On Turning Fifty
I miss the women of my life.
They became my sisters.
I haven't heard from Maureen.
She's from northern Indiana, a blooded
plumber's daughter who laughed her way to me
at eighteen and had a stroke at forty-two.
She wears a brace, still chases leprechauns.
Last I knew.
I'm afraid to see her now, this friend
of the part of a lifetime that really counts
though nobody's keeping score but Miss Clairol.
More afraid I'll find her gone and I was
too busy to notice.
I want to go back.
Back to that magic hall where dirty dorm
songs echoed and cussing felt damned good.
Mama wasn't there to give us the look.
One more night of pizza with hairy buffaloes
dipped from a porcelain tub cleaned with Comet.
Before we had a grip on what really lurks
in a girl's-dorm tub.
The same night Diana, with her waist-length
hair went under the stall door to rescue Molly.
That night Di brought the Herbal Essence goddess
to her knees.
Baptize me with life again.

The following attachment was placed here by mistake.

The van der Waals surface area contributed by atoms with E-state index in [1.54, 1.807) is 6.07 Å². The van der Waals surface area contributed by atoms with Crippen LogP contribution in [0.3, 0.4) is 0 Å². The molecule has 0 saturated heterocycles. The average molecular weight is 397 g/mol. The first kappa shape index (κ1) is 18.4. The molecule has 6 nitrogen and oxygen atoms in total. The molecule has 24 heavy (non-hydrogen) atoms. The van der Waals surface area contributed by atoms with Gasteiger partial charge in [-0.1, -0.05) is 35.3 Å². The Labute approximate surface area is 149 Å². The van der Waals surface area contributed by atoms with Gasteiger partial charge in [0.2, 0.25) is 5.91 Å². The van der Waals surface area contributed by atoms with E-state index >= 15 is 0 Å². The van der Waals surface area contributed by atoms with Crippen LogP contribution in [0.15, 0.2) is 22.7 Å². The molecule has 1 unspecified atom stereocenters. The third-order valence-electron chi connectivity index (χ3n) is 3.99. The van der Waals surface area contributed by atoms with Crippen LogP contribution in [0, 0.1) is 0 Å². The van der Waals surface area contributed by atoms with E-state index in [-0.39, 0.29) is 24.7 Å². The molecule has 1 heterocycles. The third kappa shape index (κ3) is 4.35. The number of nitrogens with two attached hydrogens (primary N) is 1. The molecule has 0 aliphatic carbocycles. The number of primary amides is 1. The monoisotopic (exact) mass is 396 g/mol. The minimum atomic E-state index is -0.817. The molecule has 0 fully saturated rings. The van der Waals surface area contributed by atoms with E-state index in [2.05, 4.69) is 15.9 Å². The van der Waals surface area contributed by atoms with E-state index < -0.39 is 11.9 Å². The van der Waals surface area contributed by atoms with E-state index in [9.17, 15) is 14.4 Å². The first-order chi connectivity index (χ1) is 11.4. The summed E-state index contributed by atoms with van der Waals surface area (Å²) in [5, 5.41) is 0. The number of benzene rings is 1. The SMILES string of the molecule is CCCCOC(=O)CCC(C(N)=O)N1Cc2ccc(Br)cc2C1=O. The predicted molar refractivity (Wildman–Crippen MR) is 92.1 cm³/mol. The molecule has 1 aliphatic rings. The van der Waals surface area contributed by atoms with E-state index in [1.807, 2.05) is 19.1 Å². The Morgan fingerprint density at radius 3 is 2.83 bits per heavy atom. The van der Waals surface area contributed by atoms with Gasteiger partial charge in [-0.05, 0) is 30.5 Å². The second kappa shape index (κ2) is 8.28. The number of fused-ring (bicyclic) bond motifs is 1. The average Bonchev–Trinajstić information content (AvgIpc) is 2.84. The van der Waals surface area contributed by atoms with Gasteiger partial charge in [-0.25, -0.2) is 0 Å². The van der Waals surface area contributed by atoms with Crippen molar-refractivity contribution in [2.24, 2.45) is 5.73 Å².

Back when Sister's Sledge was our mantra,
halter tops were sacrilegious and
there were lives waiting to be saved.
Some of us needed to save our own.
Before one got tough and dropped half a dozen
dress sizes and three guys carried another
into the night. She rang in the New Year
tossed over a guardrail while they paraded
around town in her TransAm.
Julie didn't deserve that.
Before one needed six tries to fill
a yellow blanket, a second denied
the joy of morning sickness and
a third learned the gut definition of
Before one locked her soul in a house
that never quite felt like a home,
two learned to love again after
the other woman and cancer pulled
pieces from two more.
Before Suzy died.
We are the circle. Oak tables frame
families, grandbabies fill scrapbooks
and Irish stew is haught cuisine. Closets
hide worn pumps and everybody owns
a black dress.
I need these women of my life.
The hell with email.
I'm calling Maureen.
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